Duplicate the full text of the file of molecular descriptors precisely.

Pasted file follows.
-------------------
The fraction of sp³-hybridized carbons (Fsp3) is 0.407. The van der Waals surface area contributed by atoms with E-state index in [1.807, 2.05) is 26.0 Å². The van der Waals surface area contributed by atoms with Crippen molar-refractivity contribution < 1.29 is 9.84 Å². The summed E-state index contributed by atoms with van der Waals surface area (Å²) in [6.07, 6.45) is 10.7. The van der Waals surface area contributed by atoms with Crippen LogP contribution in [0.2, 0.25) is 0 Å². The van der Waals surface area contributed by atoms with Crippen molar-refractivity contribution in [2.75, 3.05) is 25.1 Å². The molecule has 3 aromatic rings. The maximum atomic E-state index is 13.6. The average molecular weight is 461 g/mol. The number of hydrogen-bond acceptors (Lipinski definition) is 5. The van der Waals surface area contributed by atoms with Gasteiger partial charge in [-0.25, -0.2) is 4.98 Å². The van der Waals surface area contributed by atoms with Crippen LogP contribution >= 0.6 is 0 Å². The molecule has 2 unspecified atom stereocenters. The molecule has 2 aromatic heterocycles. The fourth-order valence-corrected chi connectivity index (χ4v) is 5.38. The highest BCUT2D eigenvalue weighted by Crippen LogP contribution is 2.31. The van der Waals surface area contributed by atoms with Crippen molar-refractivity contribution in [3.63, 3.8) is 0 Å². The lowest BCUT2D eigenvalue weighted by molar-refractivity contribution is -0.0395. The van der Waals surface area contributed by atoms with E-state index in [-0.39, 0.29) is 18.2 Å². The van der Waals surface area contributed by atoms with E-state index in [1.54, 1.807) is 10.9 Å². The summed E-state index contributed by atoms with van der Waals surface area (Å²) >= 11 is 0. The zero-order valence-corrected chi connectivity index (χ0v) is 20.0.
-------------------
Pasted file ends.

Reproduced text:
The fraction of sp³-hybridized carbons (Fsp3) is 0.407. The van der Waals surface area contributed by atoms with E-state index in [1.807, 2.05) is 26.0 Å². The van der Waals surface area contributed by atoms with Crippen molar-refractivity contribution < 1.29 is 9.84 Å². The summed E-state index contributed by atoms with van der Waals surface area (Å²) in [6.07, 6.45) is 10.7. The van der Waals surface area contributed by atoms with Crippen LogP contribution in [0.2, 0.25) is 0 Å². The van der Waals surface area contributed by atoms with Crippen molar-refractivity contribution in [2.75, 3.05) is 25.1 Å². The molecule has 3 aromatic rings. The maximum atomic E-state index is 13.6. The average molecular weight is 461 g/mol. The number of hydrogen-bond acceptors (Lipinski definition) is 5. The van der Waals surface area contributed by atoms with Gasteiger partial charge in [-0.25, -0.2) is 4.98 Å². The van der Waals surface area contributed by atoms with Crippen LogP contribution >= 0.6 is 0 Å². The molecule has 2 unspecified atom stereocenters. The molecule has 2 aromatic heterocycles. The fourth-order valence-corrected chi connectivity index (χ4v) is 5.38. The highest BCUT2D eigenvalue weighted by Crippen LogP contribution is 2.31. The van der Waals surface area contributed by atoms with Crippen molar-refractivity contribution in [3.63, 3.8) is 0 Å². The lowest BCUT2D eigenvalue weighted by molar-refractivity contribution is -0.0395. The van der Waals surface area contributed by atoms with E-state index in [-0.39, 0.29) is 18.2 Å². The van der Waals surface area contributed by atoms with E-state index in [1.54, 1.807) is 10.9 Å². The summed E-state index contributed by atoms with van der Waals surface area (Å²) >= 11 is 0. The zero-order valence-corrected chi connectivity index (χ0v) is 20.0.